DNA-PK Is Targeted by Multiple Vaccinia Virus Proteins to Inhibit DNA Sensing.
Virus infection is sensed by pattern recognition receptors (PRRs) detecting virus nucleic acids and initiating an innate immune response. DNA-dependent protein kinase (DNA-PK) is a PRR that binds cytosolic DNA and is antagonized by vaccinia virus (VACV) protein C16. Here, VACV protein C4 is also shown to antagonize DNA-PK by binding to Ku and blocking Ku binding to DNA, leading to a reduced production of cytokines and chemokines in vivo and a diminished recruitment of inflammatory cells. C4 and C16 share redundancy in that a double deletion virus has reduced virulence not seen with single deletion viruses following intradermal infection. However, non-redundant functions exist because both single deletion viruses display attenuated virulence compared to wild-type VACV after intranasal infection. It is notable that VACV expresses two proteins to antagonize DNA-PK, but it is not known to target other DNA sensors, emphasizing the importance of this PRR in the response to infection in vivo.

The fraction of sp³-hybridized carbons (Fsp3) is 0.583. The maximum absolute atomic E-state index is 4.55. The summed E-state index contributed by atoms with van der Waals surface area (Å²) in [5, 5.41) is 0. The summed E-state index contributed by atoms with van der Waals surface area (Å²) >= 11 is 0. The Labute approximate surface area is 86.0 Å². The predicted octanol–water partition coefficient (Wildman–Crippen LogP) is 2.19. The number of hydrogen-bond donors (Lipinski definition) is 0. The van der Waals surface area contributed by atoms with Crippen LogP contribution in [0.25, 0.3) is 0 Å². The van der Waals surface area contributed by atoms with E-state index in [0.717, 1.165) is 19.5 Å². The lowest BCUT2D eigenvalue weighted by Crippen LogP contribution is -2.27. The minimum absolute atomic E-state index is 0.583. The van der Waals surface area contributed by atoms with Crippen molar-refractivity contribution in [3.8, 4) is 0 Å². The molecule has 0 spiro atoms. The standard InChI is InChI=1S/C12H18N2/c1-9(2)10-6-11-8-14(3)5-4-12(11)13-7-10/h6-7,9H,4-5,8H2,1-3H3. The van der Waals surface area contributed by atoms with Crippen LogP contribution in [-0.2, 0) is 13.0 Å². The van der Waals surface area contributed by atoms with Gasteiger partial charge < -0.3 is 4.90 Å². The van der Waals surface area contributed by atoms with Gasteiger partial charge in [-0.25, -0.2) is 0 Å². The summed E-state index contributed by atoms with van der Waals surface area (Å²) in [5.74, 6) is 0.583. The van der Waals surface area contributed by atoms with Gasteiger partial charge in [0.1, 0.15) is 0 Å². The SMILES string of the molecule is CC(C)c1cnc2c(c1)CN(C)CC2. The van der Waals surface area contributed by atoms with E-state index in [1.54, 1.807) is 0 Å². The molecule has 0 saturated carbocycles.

Wellcome Trust (090315/B/09/A)